Former Arizona Army National Guard Member Charged with Participating in Bribery and Drug Trafficking Conspiracy
Fifty-Seven Individuals Previously Convicted and Sentenced as Part of Operation Lively Green
|U.S. Department of Justice September 01, 2011|
WASHINGTON—A former member of the Arizona Army National Guard was charged today for his role in a widespread bribery and illegal drug trafficking conspiracy that operated from January 2002 through March 2004, announced Assistant Attorney General Lanny A. Breuer of the Justice Department’s Criminal Division.
The 10-count indictment returned today in U.S. District Court in Arizona charges Raul Portillo, 38, of Phoenix, with two counts of conspiracy, two counts of bribery, two counts of bribery involving programs receiving federal funds, two counts of Hobbs Act extortion under color of official right, and two counts of possession with intent to distribute cocaine. The charges arise from Operation Lively Green, an undercover FBI investigation that began in December 2001.
According to the indictment, Portillo was a sergeant in the Arizona Army National Guard at the time he allegedly participated in the conspiracy. According to the indictment, Portillo conspired to enrich himself by obtaining cash bribes from individuals he believed to be illegal narcotics traffickers, but who were actually FBI agents. In return for the bribes, Portillo allegedly used his official position as a sergeant in the Arizona Army National Guard to assist, protect, and participate in the activities of an illegal narcotics trafficking organization that was transporting and distributing cocaine from Arizona to other locations in the southwestern United States. In order to protect the shipments of cocaine, Portillo allegedly wore official uniforms and carried official forms of identification, used official vehicles, and used his official authority where necessary to prevent police stops, searches and seizures of the narcotics as he drove the cocaine shipments through checkpoints manned by the U.S. Border Patrol, the Arizona Department of Public Safety and Nevada law enforcement officers.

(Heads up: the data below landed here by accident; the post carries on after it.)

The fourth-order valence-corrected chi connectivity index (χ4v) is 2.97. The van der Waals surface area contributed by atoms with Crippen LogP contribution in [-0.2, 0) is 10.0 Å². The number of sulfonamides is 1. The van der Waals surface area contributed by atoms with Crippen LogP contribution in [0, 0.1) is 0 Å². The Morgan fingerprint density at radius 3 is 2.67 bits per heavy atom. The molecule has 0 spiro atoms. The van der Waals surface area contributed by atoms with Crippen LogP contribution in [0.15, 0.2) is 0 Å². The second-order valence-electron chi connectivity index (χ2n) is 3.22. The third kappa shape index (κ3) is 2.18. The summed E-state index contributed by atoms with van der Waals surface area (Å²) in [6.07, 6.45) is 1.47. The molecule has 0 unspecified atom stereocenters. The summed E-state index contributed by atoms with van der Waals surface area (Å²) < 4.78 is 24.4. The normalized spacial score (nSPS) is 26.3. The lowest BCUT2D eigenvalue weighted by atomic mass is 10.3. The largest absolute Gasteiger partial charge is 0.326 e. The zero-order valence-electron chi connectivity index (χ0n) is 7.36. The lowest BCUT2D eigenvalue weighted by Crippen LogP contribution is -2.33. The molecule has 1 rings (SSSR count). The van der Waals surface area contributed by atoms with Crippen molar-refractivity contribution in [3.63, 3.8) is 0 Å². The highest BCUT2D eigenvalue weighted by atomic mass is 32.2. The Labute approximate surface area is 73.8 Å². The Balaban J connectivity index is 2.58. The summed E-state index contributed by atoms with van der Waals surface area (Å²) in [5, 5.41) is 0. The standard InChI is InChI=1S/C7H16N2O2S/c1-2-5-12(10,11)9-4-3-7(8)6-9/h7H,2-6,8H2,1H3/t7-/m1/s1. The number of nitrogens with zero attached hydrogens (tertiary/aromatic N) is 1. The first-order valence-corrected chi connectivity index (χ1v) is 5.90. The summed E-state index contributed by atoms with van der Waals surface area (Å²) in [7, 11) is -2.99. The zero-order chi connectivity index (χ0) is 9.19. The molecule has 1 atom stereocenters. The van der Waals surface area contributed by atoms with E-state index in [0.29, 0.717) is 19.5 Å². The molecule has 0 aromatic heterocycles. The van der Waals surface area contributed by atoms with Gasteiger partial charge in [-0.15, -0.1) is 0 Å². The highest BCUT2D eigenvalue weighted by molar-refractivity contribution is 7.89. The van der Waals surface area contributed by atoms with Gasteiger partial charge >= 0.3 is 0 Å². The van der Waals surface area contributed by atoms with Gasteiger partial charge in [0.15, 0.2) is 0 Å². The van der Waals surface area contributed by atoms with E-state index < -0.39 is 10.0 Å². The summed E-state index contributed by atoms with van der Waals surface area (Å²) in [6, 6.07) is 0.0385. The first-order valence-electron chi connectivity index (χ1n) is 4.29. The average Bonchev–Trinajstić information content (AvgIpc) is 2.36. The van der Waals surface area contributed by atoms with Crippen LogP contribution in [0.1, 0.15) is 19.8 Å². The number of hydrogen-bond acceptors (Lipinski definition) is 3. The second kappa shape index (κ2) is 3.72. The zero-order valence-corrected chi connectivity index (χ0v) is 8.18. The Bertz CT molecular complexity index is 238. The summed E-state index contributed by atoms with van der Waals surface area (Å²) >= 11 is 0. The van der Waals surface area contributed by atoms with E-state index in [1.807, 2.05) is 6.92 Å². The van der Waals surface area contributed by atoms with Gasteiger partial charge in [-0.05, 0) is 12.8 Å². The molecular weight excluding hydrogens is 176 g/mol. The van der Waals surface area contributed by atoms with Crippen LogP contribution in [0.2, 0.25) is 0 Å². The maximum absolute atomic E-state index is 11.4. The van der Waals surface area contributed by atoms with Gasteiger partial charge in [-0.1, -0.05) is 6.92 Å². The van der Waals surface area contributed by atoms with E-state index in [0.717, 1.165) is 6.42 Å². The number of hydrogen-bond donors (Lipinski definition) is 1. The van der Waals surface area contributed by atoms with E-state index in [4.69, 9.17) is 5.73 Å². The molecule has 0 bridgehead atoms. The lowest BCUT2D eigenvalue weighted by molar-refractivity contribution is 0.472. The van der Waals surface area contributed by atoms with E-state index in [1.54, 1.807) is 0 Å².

According to the indictment, Portillo transported cocaine on two separate occasions and, as a result, received bribe payments totaling $12,000 for the 50 kilograms of cocaine involved. According to the indictment, Portillo also accepted a $2,000 cash payment in exchange for recruiting another public official into the conspiracy.
In 2006, an arrest warrant was issued for Portillo. In May 2011, Portillo was arrested, arraigned, and released on personal recognizance. He has since failed to report to pretrial services and repeated attempts to locate and contact him have been unsuccessful. Portillo is now considered a fugitive and anyone with information regarding his whereabouts is encouraged to contact their local FBI office.
If convicted on the conspiracy charges, Portillo faces a maximum of five years in prison. The bribery and Hobbs Act charges each carry maximum prison sentences of 20 years. The federal program bribery charges each carry a maximum penalty of 10 years in prison, as do each of the drug conspiracy and possession charges. Portillo also faces a maximum $250,000 fine for each charged count.
To date, 57 additional defendants have been convicted and sentenced on related charges as part of Operation Lively Green. An additional 14 defendants have pleaded guilty in the Western District of Oklahoma in a related investigation known as Operation Tarnish Star.
Operation Lively Green cases are part of a joint investigation being conducted by the Southern Arizona Corruption Task Force (SACTF), which includes the FBI; the Drug Enforcement Administration; the U.S. Immigration and Customs Enforcement at the Department of Homeland Security; and the Tucson, Ariz., Police Department. The Arizona Air National Guard, Air Force Office of Special Investigations, Defense Criminal Investigative Service and the Criminal Investigation Division of the Internal Revenue Service are also participating in the investigation.
The case is prosecuted by Trial Attorneys Peter Koski and Monique Abrishami of the Criminal Division’s Public Integrity Section.
An indictment is a formal accusation of criminal conduct, not evidence. A defendant is presumed innocent unless and until convicted through due process of law.